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The two studies in this dissertation examine two pervasive and common forms of Internet crimes from two different perspectives: (1) phishing from the victims’ perspective and (2) Internet scamming from the offenders’ perspective. For the former, previous phishing research is based on models that assume that fixed or static factors explain or predict people’s reasons for complying with phishing emails. These models assume that the reasons for complying with phishing emails are the same across individuals and across time. However, we argue that, whereas the act of clicking on a phishing email is the same across time for phishing victims, the reasons for complying are not the same. We address this problem with interview data from actual victims of phishing emails. The overall findings show how differences in process attributes lead individuals to comply for different reasons. We further theorize why phishing victims reside in one of two stages and propose a tailored approach to reducing phishing. For the second issue, despite making headline news and the estimated cost in the billions annually, scamming research is at an exploratory stage. Focusing on why individuals become scammers, the academic research on scamming has suggested (1) monetary rewards, (2) structural problems, and (3) affordable Internet access. We argue, however, that individuals in need of money, experiencing poverty and unemployment, and having affordable Internet access, do not become criminals. To address these problems, we interviewed actual Internet scammers. Regarding why individuals become scammers, we suggest that money is because it is needed to socialize, to enjoy an extravagant lifestyle, and to remain or become financially independent. Further, we contribute to finding how individuals become scammers by identifying three stages that respectively explain the initial progression into scamming, the specific choice of scamming and the role of the Internet, and the reasons scammers persist in scamming. We theorize these findings using criminology literature and show that neither the dispositional nor situational criminological theories can adequately explain the proclivity toward scamming and the act of practicing Internet scams. We make suggestions for practice.
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Background: The migration of phishing scams to social media platforms poses a serious information security threat to social media users. Users often remain unaware of the various phishing threats on social media and consequently they thoughtlessly engage on these platforms. Objectives: The objective of this article was to identify the factors that contribute to an increased susceptibility to social media phishing attacks and propose a model to reduce this susceptibility. Method: A systematic literature review was conducted in Emerald Insight, ScienceDirect and Google Scholar by using a search string. The identified articles underwent two rounds of screening and the articles thus included moved on to a quality assessment round. Finally, these articles were imported into MAXQDA where a content analysis was conducted, which involved extracting, coding and analysing the relevant data. Results: The final 25 articles included in the study indicated that women with low technical and security knowledge between the age of 18 and 25, who habitually use social media and process content heuristically, are more susceptible to phishing attacks. The insights gained from conducting this review resulted in developing a model that highlights the individuals who are most susceptible to phishing attacks on social media. Conclusion: This article concludes that certain people are more susceptible to phishing attacks on social media as a result of their online habits, information processing, demographics, Information and Communications Technology (ICT) knowledge and personality traits. As such, these identified people should be more aware that they fall into this susceptibility group and thus should behave more cautiously when engaging on social media platforms.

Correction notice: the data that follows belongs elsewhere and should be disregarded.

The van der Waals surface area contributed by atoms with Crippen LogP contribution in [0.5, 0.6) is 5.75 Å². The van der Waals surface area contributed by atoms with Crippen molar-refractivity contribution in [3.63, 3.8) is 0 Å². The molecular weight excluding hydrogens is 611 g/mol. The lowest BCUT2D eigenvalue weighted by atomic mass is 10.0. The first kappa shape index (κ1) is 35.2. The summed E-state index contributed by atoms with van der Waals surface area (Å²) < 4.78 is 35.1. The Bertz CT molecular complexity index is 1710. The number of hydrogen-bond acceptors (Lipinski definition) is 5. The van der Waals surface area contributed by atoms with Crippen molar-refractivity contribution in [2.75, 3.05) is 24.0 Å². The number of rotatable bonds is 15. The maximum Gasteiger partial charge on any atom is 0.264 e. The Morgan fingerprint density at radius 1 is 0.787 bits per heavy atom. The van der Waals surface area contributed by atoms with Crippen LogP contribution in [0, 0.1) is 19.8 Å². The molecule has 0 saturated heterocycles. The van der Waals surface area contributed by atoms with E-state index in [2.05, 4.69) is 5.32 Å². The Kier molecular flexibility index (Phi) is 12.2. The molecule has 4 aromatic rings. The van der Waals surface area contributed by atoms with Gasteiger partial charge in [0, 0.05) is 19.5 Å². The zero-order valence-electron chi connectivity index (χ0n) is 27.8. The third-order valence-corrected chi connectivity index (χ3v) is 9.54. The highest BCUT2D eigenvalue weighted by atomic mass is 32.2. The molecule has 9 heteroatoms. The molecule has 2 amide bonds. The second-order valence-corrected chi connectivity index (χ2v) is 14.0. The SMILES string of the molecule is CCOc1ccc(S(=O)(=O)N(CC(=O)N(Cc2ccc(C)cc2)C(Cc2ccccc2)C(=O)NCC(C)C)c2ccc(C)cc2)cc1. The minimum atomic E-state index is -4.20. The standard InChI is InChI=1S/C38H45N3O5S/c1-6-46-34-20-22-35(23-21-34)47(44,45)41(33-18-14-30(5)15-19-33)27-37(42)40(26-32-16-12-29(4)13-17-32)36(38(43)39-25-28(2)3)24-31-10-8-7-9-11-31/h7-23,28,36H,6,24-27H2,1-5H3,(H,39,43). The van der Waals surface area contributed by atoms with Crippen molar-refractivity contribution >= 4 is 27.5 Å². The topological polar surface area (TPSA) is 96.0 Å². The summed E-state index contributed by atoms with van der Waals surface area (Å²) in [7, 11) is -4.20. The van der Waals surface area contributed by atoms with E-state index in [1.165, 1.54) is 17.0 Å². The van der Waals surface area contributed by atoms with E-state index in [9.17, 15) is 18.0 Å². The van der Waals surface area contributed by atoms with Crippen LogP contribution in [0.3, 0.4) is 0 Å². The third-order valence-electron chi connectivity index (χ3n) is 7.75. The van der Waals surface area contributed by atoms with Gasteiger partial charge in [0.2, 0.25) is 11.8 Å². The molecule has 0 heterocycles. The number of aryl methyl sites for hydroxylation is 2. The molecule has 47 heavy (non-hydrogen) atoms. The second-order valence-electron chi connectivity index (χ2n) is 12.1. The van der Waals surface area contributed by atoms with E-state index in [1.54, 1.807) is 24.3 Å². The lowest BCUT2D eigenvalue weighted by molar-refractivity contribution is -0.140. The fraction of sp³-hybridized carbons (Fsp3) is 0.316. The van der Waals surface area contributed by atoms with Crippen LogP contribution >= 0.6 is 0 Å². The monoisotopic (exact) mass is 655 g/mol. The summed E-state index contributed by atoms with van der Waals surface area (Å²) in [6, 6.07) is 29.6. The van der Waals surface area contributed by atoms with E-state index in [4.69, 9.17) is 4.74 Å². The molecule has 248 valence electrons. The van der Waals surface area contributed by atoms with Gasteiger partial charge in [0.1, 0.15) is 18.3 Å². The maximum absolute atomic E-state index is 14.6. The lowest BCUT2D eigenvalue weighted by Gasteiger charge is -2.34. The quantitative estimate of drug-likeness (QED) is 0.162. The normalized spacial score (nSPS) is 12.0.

Phishing and spear phishing are typical examples of masquerade attacks since trust is built up through impersonation for the attack to succeed. Given the prevalence of these attacks, considerable research has been conducted on these problems along multiple dimensions. We reexamine the existing research on phishing and spear phishing from the perspective of the unique needs of the security domain, which we call security challenges: real-time detection, active attacker, dataset quality and base-rate fallacy. We explain these challenges and then survey the existing phishing/spear phishing solutions in their light. This viewpoint consolidates the literature and illuminates several opportunities for improving existing solutions. We organize the existing literature based on detection techniques for different attack vectors (e.g., URLs, websites, emails) along with studies on user awareness. For detection techniques we examine properties of the dataset, feature extraction, detection algorithms used, and performance evaluation metrics. This work can help guide the development of more effective defenses for phishing, spear phishing and email masquerade attacks of the future, as well as provide a framework for a thorough evaluation and comparison.
Phishing is the use of electronic media, like emails and mobile text messages, to fraudulently elicit private information or obtain money under false pretence. Though there is considerable interest in phishing as a security problem, there is little previous research from the human factors perspective and in particular very little empirical support for what makes mobile phishing effective or successful and therefore how best to defend people from it. This chapter describes some of the research conducted from the field of traditional phishing that already embraces the effect of human factors on phishing vulnerability. The limited amount of research exploiting mobile phishing is discussed; including a review of our previous work involving evaluating mobile users' strategies for managing mobile phishing attacks. By reflecting on how these subjects investigate the threat of phishing, this chapter aims to show that empirical research on mobile phishing is scarce and falling behind in terms of identifying underlying psychological processes and inspire future research in this area.